A fictional story centered on the events surrounding the death, during a hunger strike, of IRA member Bobby Sands, who was elected to Parliament while in an Ulster prison, pic takes off with the get-tough policies against the IRA in 1979 from England’s newly elected Prime Minister Margaret Thatcher. Young Catholics Gerard Quigley (Aidan Gillen) and Frank Higgins (David O’Hara) are quickly apprehended and sentenced to long prison terms for a spectacular rocket attack against a British army vehicle and the attempted murder of a soldier.
While the boys join their fel-
low prisoners in considering themselves political prisoners and refusing to wear normal convict garb, their mothers are drawn slowly together despite their vastly different political stances. Kathleen Quigley (Helen Mirren) is a schoolteacher adamantly opposed to violence, who didn’t even know her son was politically active. The tough-minded Annie Higgins (Fionnula Flanagan) however, has already had one son killed by the British and lives for the day the limeys leave the Emerald Isle for good.
As Kathleen is ever so slowly brought around to the necessity of political activism, the pic dwells at length on the protest schemes of the prisoners, who all adopt mangy Jesus Christ-like martyr looks and delight in upping the ante against the Brits. The film also focuses on the nasty machinations of the Thatcherites, personified by yuppie-scum functionary Farn-sworth (Tom Hollander). Much as George and Sheridan might feel the need to bring some heart to the picture via the mothers, their real interest obviously rests in the ins and outs of politics.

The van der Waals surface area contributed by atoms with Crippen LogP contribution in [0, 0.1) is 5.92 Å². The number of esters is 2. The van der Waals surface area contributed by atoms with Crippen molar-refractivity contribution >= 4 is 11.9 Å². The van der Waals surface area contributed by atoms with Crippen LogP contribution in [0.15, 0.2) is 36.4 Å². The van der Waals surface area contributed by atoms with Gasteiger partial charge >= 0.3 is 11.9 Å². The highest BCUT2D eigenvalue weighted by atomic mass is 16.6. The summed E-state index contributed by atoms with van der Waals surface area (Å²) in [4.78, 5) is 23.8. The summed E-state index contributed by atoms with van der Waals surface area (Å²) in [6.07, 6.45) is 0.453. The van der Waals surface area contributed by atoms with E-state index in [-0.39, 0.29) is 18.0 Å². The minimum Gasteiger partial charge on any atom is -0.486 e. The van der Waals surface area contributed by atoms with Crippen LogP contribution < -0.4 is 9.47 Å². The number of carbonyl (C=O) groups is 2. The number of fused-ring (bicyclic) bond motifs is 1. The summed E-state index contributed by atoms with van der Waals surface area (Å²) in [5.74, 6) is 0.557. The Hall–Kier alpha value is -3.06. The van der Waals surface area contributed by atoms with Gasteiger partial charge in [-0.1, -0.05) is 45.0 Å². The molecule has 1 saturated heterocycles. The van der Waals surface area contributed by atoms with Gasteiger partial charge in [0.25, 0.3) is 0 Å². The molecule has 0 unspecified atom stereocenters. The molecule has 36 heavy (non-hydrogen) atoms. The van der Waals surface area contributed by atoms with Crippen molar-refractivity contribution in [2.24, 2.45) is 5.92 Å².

So while the filmmakers’ p.o.v. is easy to decipher, it is more than they can expect for most audiences to get worked up about these rather distant events as presented here, even if the troubles persist to this day.
The mothers Quigley and Higgins are simply not made interesting enough to draw one deeply into their feelings; they are defined almost exclusively by their reactions to the distress of their sons’ predicaments.
Flanagan’s tough hide and gruff manner as the uncompromising mum suggest depths of experience and pain, but Mirren’s more liberal, conciliatory figure simply isn’t very compelling, despite the major transition she makes. Their boys are also defined overwhelmingly by their political convictions and ideological steadfastness, with few nuances or character wrinkles to give them texture.
The drama does take on added weight in the wake of the prisoners’ hunger strike, Sands’ election and death, and a botched negotiation to end the standoff , all of which has an impact as much documentary as dramatic. An emotional climax is reached with the fates of Gerard and Frank. The situation depicted is tragic, to be sure, but viewer reaction is likely to be distanced by the largely historical and political take on the proceedings, and tempered by the complex realities of the entire Northern Ireland problem.
The pic has a vivid, realistic feel due to the location shooting, but George’s direction is pretty cut and dried, devoted mostly to getting information across in the most straightforward manner possible. The result isn’t dull, exactly, but nothing that happens is terribly surprising, either.
Tech contributions are solid if unexceptional.